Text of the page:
Perhaps most notable is their treatment of the plane crash that killed President Habyarimana. An investigation by Michael Hourigan in 1997 found it likely that Kagame was behind the assassination and that the RPF was foreign sponsored. When Hourigan submitted his report to Louise Arbour, ICC prosecutor for this tribunal at the time, she was initially enthusiastic about the report until Madeleine Albright intervened in the matter. Hourigan’s report was subsequently killed, and he was given a gag order. Ever since, Arbour has avoided questions about the plane crash. Several high-ranking members of the RPF have since confirmed Hourigan’s investigation and have gone so far as to explain how they executed the assassination with Kagame’s assistance.
Backing up Hourigan’s findings, Charles Onana, a Cameroonian investigative journalist, published a French book in 2002 titled “Les Secrets de Genocide Rwandais.” Paul Kagame sued him, but then dropped the case when Onana was willing to go to trial. Additionally, a seven-year investigation into the matter was conducted by French anti-terrorist Judge Jean-Louise Brugiere. He found evidence that the plane crash was indeed an assassination, and that Kagame and the RPF had planned, ordered, and carried out the attack. He also found evidence of CIA involvement. That investigation has been smothered and is rarely, if ever, mentioned in any media or official channels.
Also notable are the prosecutors of the tribunal, all of whom were chosen by the U.S. government. First was Richard Goldstone, who was fed information by the CIA to form his indictments and who was quick to compliment Madeleine Albright. UN Secretary General Boutros Ghali was concerned about Goldstone’s closeness to the Americans, citing his “cocktail schedule.” These concerns led quickly to his removal and replacement with Louise Arbour who was handpicked by Albright.
Carla del Ponte, who became a prosecutor for the tribunal in 1999, actually had some independent ideas. She began criminal investigations of RPF officers, and reported that Louise Arbour had suppressed Hourigan’s investigation into Habyarimana’s plane crash. During her time as prosecutor, the Rwanda RPF government disallowed prosecution witnesses from attending, and the RPF and U.S. Ambassador Pierre-Richard Prosper both argued that the RPF alone should be responsible for investigating RPF war crimes.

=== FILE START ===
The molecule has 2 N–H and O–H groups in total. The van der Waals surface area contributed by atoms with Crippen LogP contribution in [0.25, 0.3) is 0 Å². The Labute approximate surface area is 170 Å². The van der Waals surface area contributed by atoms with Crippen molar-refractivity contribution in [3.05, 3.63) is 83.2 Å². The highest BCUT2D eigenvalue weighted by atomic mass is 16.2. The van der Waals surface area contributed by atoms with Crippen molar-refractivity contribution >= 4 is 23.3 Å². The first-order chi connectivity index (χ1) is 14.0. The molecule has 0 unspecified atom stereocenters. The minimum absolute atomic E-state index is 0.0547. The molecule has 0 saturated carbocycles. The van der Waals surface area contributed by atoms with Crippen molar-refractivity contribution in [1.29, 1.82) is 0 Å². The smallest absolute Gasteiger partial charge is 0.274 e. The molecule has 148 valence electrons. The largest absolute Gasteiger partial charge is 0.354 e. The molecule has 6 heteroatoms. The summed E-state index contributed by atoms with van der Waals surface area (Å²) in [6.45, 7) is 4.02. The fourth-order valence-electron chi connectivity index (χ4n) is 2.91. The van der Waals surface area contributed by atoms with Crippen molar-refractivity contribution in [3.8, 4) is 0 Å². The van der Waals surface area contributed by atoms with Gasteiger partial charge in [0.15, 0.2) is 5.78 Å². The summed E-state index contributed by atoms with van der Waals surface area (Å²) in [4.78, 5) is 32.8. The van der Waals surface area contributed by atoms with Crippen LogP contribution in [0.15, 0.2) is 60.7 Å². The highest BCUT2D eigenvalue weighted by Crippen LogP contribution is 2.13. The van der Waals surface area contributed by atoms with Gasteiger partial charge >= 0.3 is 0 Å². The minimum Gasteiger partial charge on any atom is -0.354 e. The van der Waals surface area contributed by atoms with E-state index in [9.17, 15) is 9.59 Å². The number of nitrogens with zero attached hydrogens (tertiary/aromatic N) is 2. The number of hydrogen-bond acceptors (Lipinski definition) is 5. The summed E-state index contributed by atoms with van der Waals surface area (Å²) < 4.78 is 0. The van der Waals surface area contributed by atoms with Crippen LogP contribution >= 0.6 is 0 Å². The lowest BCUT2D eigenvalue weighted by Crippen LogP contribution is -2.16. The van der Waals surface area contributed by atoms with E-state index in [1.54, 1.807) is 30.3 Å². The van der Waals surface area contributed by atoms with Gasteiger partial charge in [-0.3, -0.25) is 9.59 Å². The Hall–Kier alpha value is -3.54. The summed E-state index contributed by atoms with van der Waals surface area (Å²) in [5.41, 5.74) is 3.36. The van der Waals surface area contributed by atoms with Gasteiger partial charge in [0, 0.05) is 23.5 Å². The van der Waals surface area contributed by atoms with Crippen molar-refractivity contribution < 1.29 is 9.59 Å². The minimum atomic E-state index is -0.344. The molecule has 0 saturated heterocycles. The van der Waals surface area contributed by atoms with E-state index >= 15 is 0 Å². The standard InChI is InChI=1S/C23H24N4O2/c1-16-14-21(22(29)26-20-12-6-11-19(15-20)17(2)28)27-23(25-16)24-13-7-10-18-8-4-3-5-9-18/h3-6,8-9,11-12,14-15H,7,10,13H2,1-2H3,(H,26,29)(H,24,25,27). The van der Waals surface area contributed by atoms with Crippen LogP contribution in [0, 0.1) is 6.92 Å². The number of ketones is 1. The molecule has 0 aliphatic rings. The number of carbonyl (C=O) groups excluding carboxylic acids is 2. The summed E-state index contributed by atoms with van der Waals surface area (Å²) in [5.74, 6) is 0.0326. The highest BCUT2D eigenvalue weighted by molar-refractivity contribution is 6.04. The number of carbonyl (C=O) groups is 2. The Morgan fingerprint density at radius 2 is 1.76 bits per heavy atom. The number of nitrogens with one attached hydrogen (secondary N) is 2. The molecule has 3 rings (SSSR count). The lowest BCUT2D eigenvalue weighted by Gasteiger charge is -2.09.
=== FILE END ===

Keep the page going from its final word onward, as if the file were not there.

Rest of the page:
In 2003, an “agreement” was reached in which del Ponte was relieved of all investigative authority, required to hand over all collected evidence, and removed from her post. In what could have only been coincidence, del Ponte’s removal came at the same time that President George W. Bush was planning his invasion of Iraq and was looking for international partners to sign bilateral agreements that would exempt U.S. soldiers from prosecution of any potential war crimes. Rwanda’s RPF was the first African government to become such a partner. Throughout the entire history of the International Criminal Tribunal for Rwanda, which continued until December 2015, nobody from the RPF was ever prosecuted, much less indicted.
The prevailing narrative paints a simplistic picture of what happened in Rwanda in the early 90s. It serves to provide cover for the military-industrial interests that profit from war, and acts as useful propaganda for convincing the people to support inhumane wars of aggression in places like Kosovo and Libya.
A sober look at the history of Rwanda reveals that tensions between the Tutsi and Hutu tribes had existed for centuries. Far from sitting on the sidelines and doing nothing, it was decades of Western imperialism and interventionism that exacerbated and inflamed those tensions. It wasn’t a genocide, but rather a war that was precipitated by an invasion from a foreign army armed with U.S. military equipment, led by men who had been trained at U.S. military bases. Both sides committed unspeakable atrocities, but the RPF invaders started it.
Jared Wall became convinced of and passionate about the philosophy of freedom and liberty during the Ron Paul presidential campaigns. Since then, he has focused on the issue of war and peace, especially as it relates to Central and Eastern Africa. He can be reached at firstname.lastname@example.org.